The excitatory effects of hypertonicity observed in OVLT neurons in explants obtained from WT mice could reflect an intrinsic osmosensitivity of these neurons or an indirect osmoresponsiveness mediated by substances released by adjacent non-neuronal cells or by synaptic afferents originating from neurons in other nuclei. To determine whether OVLT neurons are intrinsically osmosensitive, we therefore examined the effects of hyperosmotic stimulation on neurons acutely isolated from the OVLT of adult WT mice. Under whole-cell current-clamp conditions, a hypertonic stimulus of +20 mOsm/kg caused a mean depolarization of the WT OVLT neurons from −64.3 ± 1.3 to −56.9 ± 1.8 mV (n = 36; p = 1.01 × 10−5) (Fig. 2 A,B). In addition, this effect was associated with a significant increase in the firing rate of the cells from 0.11 ± 0.05 to 1.43 ± 0.42 Hz (n = 36; p = 0.002) (Fig. 2 C). Indeed, when considering the entire population of responsive neurons (>61%), the increase in firing rate observed during osmotic stimulation was positively correlated with the amplitude of the depolarization (slope of 0.26 Hz/mV; r = 0.69; data not shown), indicating that the magnitude of the osmoreceptor potential determines the degree of excitation under these conditions. These findings reveal that a population of OVLT neurons has the intrinsic ability to transduce hyperosmotic stimuli into depolarizing receptor potentials that generate proportional increases in the rate of action potential discharge. To determine whether the trpv1 gene contributes to the intrinsic osmosensitivity of OVLT neurons, we repeated the same test on neurons isolated from the OVLT of age-matched TRPV1−/− mice. As illustrated in Figure 2 A, hyperosmotic stimuli failed to affect the membrane potential (from −62.2 ± 1.6 to −63.4 ± 1.4 mV; n = 20; p = 0.4) (Fig. 2 B) or the firing rate of TRPV1−/− neurons (from 0.07 ± 0.04 to 0.15 ± 0.10 Hz; n = 20; p = 0.21) (Fig. 2 C). Together, these data indicate that OVLT neurons are intrinsically osmosensitive and suggest that the presence of a product of the trpv1 gene is necessary for osmosensory transduction.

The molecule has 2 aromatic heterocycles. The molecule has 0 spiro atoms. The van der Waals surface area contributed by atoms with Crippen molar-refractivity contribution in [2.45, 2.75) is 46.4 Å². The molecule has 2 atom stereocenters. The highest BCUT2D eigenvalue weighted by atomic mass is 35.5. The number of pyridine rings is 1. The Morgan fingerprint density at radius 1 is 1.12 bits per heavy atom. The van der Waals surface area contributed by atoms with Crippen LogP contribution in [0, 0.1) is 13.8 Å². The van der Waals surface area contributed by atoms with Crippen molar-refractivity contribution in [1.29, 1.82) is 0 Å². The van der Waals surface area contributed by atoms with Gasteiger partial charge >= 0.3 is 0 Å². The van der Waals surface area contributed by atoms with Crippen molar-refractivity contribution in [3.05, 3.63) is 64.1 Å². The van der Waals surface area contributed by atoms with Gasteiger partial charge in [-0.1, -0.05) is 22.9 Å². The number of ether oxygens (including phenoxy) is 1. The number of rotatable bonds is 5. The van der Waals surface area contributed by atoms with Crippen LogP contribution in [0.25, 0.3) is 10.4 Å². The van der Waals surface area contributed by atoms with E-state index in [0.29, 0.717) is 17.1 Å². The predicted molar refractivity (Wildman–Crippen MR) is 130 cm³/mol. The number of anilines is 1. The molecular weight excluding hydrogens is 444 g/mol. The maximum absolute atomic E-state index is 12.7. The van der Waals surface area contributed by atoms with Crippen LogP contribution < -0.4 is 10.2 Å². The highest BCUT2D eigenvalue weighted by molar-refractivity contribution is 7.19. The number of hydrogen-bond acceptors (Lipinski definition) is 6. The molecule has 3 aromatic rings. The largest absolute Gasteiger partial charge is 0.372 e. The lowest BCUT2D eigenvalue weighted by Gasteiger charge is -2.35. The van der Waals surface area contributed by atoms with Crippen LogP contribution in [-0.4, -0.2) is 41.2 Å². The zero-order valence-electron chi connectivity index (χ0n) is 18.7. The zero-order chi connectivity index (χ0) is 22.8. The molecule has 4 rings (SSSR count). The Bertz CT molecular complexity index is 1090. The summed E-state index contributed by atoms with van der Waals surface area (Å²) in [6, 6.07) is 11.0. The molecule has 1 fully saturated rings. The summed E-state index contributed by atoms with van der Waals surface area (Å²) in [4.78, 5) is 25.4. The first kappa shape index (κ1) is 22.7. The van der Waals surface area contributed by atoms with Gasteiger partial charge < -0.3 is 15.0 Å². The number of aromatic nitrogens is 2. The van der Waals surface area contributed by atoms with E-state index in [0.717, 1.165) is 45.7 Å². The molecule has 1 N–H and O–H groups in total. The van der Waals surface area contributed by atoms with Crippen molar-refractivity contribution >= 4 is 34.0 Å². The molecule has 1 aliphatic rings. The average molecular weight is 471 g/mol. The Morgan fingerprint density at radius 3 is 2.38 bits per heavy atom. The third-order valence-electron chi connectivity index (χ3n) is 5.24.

Osmosensory transduction involves hypertonicity-activated cation channels